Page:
Please Stop Saying ‘Can’t’

The word ‘can’t’ is often used incorrectly. It’s a force of habit and we don’t notice ourselves doing it… unless you’re an annoying grammar snob like yours truly, in which case you’ll constantly correct yourself and others [that wish they weren’t] around you.
“Can you pass the salt, Lei?”
“Yes… BECAUSE I am physically able to pass you the salt… but may I????…”
“Stop being condescending and leave me to my mash potato.”
“It’s actually mashed potato.”
“Leila, piss off.”
“I’m going, I’m going.”
(I’m really enjoying writing mini, self-deprecating dialogues at the moment. Have you noticed?)
However, the word ‘can’t’ doesn’t always seem to be an accidental choice of wording but a fundamental misunderstanding – and it’s getting pretty annoying.
Since going vegan nearly two years ago, (Oh here it comes – YES, WE KNOW YOU’RE VEGAN, STOP TELLING EVERYONE AND EAT SOME HUMOUS) I’ve heard the words ‘you can’t’ more times than I’ve overcooked red split lentils. “Want some of this cake? Oh, I’m so sorry! You can’t, can you? Oh, how stupid of me.” The heart is in the right place, and I get that it can be difficult to adjust to, but it is a choice. I choose not to eat the cake you’ve just offered me. This isn’t like offering someone who has a severe nut allergy a peanut butter brownie. They can’t have any because their body will explode. If I wanted it, trust me – I would have devoured the thing right off the palm of your hand like a rabid animal… But I don’t want it, so I won’t do that. Thank you for the offer, though. I really like what you’ve done with the icing.
Dieting programmes tell you to instead say ‘don’t’ or ‘won’t’. You’re taught to say No thank you, I won’t have any pink wafer biscuits rather than I can’t. I’m on a diet. You’re actively making a choice to improve your physical health through what you consume and it’s the same with veganism. You’ve chosen this lifestyle because:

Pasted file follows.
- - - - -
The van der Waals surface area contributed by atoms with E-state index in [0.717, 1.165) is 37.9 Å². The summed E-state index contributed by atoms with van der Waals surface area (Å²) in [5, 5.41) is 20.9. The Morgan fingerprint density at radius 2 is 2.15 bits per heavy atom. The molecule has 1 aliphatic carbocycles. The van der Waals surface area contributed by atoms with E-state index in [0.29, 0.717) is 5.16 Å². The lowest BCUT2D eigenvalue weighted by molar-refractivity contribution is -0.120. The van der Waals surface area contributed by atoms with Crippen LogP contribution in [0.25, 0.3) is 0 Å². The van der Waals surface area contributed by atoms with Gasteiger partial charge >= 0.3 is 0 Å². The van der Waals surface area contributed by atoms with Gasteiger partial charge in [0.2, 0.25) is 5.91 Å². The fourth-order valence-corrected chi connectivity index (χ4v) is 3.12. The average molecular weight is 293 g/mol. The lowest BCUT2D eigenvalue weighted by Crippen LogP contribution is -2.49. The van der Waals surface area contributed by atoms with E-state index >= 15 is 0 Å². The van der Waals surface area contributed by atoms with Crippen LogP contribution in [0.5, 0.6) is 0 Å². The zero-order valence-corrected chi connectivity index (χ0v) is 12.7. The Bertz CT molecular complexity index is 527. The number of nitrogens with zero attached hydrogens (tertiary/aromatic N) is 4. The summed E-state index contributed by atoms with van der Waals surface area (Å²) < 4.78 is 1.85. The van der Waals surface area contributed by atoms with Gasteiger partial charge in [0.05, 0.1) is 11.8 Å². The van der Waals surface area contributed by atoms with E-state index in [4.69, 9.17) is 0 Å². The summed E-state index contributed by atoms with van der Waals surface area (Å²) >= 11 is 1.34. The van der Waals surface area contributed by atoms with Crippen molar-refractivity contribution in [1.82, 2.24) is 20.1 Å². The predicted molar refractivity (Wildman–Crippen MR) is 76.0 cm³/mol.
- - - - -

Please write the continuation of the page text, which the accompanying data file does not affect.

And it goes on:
[Delete as appropriate.]
a) you want to improve your health
b) you care about the environment
c) you like animals
d) Sainsbury’s always has loads of great vegetables in its reduced section and you’re a poor, struggling artist and you’d rather spend your money on fun things/rent
… and not because someone has made you. That last bit seems to get forgotten, though.
Case in point: A few months ago, I worked in a fancy Spanish restaurant in central Manchester. I was there for two and a half shifts and had to invest in a white shirt because I didn’t have one and the uniform demanded it. It cost a fifth of my total earnings which was really fucking annoying at the time but I’m completely over it now, the stupid bastards. I should have known it wasn’t the right job for me when I asked where the keys for the staff room were and a chef yelled, “Next to the pig!” Anyway, on my first shift, a man who I’ll call Ted – a) because I can’t actually remember his real name, and b) because he looked like a character called Ted in the children’s TV show Postman Pat(click here to get in the loop) – offered me some of the new cheeses the chefs had cut for him to try. I said, “I’m alright, thank you,” to which he looked startled and then replied, “YOU DON’T LIKE CHEESE?!” to which I explained, “Nah, I don’t eat it because I’m vegan.” Ted stopped dead in his tracks and stared at me as if I’d just told him I’d shat in his rucksack while I was on my break. He took a moment to process this awful news then said in a grave voice, “Oh my god, I am so sorry to hear that.”